UK Should Invest £26 Billion A Year In Green Economy, New Report Says

The Eco Experts

The UK government should invest £26 billion a year, or 1% of gross domestic product (GDP), in creating a sustainable economy, a new report suggests.

Authored by Nicholas Stern and other analysts at the London School of Economics (LSE), the report opened by stating that “chronic underinvestment” in a sustainable economy, from both the public and private sector, was slowing down the UK’s productivity growth.

It noted that the UK economy was 13% less productive than France, and 14% less productive than Germany, which has caused a decrease in living standards in the UK.

The report suggested that where the UK had invested, it was in unsustainable projects, such as new oil and gas licences in the North Sea and energy inefficient buildings, which pose risks not only to the environment, but also to energy security and public health.

To jumpstart growth, the LSE report urged for  more investment in green energy – especially since wind and solar costs have decreased sharply in the past ten years – as well as green transport, energy-efficient housing, agriculture and waste management.

The report estimates that public investment, and clear governmental policies will help raise private sector investment in tackling climate change, and could lead to an annual private and public investment of £77 billion, or 3% of GDP, in green projects.

This strategy for growing a sustainable economy isn't too different from the Labour Party’s proposed environmental policies. The party has pledged to spend £28 billion a year in green investments if it wins the next election, with much of its strategy centred on renewable energy, improving energy efficiency in homes, and creating green jobs.

With the LSE report pointing the finger at “fiscal austerity” as a key contributor to the UK’s stagnating productivity, this raises questions about whether the current Tory government, which is cutting public investment as laid out in the Chancellor’s 2023 Autumn statement, can really lead the UK on a path towards a successful Net Zero economy.

What can homeowners do to help the UK transition to a sustainable economy?

One key step towards creating a sustainable and growing economy, outlined in the LSE report, is decarbonising buildings. For the average homeowner, this means implementing energy efficiency upgrades and installing low-carbon heating, such as heat pumps.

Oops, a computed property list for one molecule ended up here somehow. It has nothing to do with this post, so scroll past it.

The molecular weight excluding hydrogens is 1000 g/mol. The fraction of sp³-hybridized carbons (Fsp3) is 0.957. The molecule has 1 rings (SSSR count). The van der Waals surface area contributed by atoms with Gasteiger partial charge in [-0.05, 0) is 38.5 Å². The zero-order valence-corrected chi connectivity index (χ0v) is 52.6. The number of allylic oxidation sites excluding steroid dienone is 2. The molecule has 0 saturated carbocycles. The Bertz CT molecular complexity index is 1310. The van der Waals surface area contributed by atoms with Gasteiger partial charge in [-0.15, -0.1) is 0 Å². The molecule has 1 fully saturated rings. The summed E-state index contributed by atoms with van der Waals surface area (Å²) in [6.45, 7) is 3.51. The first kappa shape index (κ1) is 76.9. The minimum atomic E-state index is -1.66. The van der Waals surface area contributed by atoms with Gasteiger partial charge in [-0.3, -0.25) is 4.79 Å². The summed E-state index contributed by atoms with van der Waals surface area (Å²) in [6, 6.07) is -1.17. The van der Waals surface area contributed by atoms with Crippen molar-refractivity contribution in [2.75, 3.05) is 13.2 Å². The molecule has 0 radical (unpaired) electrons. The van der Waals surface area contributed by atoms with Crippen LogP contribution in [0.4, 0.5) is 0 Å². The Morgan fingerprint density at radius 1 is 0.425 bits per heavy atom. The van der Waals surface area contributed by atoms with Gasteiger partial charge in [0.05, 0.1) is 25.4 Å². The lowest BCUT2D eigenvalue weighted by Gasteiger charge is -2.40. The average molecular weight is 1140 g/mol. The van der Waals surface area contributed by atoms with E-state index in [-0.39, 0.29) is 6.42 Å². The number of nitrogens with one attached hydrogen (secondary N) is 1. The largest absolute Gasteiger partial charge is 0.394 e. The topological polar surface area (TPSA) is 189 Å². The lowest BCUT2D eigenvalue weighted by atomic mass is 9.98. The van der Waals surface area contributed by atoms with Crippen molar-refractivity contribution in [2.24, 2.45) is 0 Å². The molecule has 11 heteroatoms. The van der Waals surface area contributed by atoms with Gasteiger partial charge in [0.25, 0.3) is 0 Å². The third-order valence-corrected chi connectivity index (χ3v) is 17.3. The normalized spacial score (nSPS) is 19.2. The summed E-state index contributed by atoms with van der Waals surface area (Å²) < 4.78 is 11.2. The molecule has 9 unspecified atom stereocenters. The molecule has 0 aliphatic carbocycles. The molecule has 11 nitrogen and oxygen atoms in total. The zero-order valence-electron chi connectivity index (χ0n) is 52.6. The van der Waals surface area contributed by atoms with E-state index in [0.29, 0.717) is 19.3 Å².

Unfortunately, the costs of heat pumps and home insulation measures are too high for many Brits, which is why the LSE report is urging for more government support for energy saving home upgrades.

The government does currently have grants for home improvements and for heat pumps – notably the Boiler Upgrade Scheme –  but more needs to be done  if the UK wants to plug the cracks in its infamously ‘leaky’ housing stock.

The LSE report also notes that the government needs to remove “price distortions” that often make sustainable technologies more expensive.

For example, compared to gas boilers, heat pumps are more expensive to run, putting off many households who could afford a heat pump from getting one.

The reason heat pumps cost more to run than gas boilers is because electricity costs more than gas at the moment, but this could soon change.

Renewable energy is cheaper than fossil fuels to produce, and with record growth in renewables continuing year on year, electricity could soon become cheaper than gas. At that point, getting a heat pump would be a no-brainer for many.

Written by:
Tatiana has written about multiple environmental topics, including heat pumps, energy-efficient household products, and solar panels. She is dedicated to demystifying green tech to make eco-friendly living more accessible.
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